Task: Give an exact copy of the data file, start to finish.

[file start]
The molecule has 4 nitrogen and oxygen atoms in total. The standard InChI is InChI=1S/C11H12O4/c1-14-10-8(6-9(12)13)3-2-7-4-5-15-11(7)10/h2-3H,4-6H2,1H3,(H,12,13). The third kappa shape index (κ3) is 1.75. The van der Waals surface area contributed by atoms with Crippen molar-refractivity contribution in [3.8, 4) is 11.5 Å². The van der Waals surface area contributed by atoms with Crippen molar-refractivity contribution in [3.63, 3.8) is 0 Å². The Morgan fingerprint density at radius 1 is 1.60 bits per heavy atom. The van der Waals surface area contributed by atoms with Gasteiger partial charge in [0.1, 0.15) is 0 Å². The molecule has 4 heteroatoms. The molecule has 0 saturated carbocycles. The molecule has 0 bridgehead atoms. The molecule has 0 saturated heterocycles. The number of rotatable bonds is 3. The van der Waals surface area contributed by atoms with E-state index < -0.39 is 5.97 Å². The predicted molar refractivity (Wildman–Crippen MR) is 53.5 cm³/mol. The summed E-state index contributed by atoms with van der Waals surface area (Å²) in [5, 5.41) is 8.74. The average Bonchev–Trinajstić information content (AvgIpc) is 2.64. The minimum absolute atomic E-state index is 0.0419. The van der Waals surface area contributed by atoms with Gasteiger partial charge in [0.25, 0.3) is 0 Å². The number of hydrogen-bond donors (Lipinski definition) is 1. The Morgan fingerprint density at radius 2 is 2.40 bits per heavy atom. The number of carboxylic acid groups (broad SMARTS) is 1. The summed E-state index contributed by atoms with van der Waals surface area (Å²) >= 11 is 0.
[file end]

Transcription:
The molecule has 4 nitrogen and oxygen atoms in total. The standard InChI is InChI=1S/C11H12O4/c1-14-10-8(6-9(12)13)3-2-7-4-5-15-11(7)10/h2-3H,4-6H2,1H3,(H,12,13). The third kappa shape index (κ3) is 1.75. The van der Waals surface area contributed by atoms with Crippen molar-refractivity contribution in [3.8, 4) is 11.5 Å². The van der Waals surface area contributed by atoms with Crippen molar-refractivity contribution in [3.63, 3.8) is 0 Å². The Morgan fingerprint density at radius 1 is 1.60 bits per heavy atom. The van der Waals surface area contributed by atoms with Gasteiger partial charge in [0.1, 0.15) is 0 Å². The molecule has 4 heteroatoms. The molecule has 0 saturated carbocycles. The molecule has 0 bridgehead atoms. The molecule has 0 saturated heterocycles. The number of rotatable bonds is 3. The van der Waals surface area contributed by atoms with E-state index < -0.39 is 5.97 Å². The predicted molar refractivity (Wildman–Crippen MR) is 53.5 cm³/mol. The summed E-state index contributed by atoms with van der Waals surface area (Å²) in [5, 5.41) is 8.74. The average Bonchev–Trinajstić information content (AvgIpc) is 2.64. The minimum absolute atomic E-state index is 0.0419. The van der Waals surface area contributed by atoms with Gasteiger partial charge in [0.25, 0.3) is 0 Å². The number of hydrogen-bond donors (Lipinski definition) is 1. The Morgan fingerprint density at radius 2 is 2.40 bits per heavy atom. The number of carboxylic acid groups (broad SMARTS) is 1. The summed E-state index contributed by atoms with van der Waals surface area (Å²) >= 11 is 0.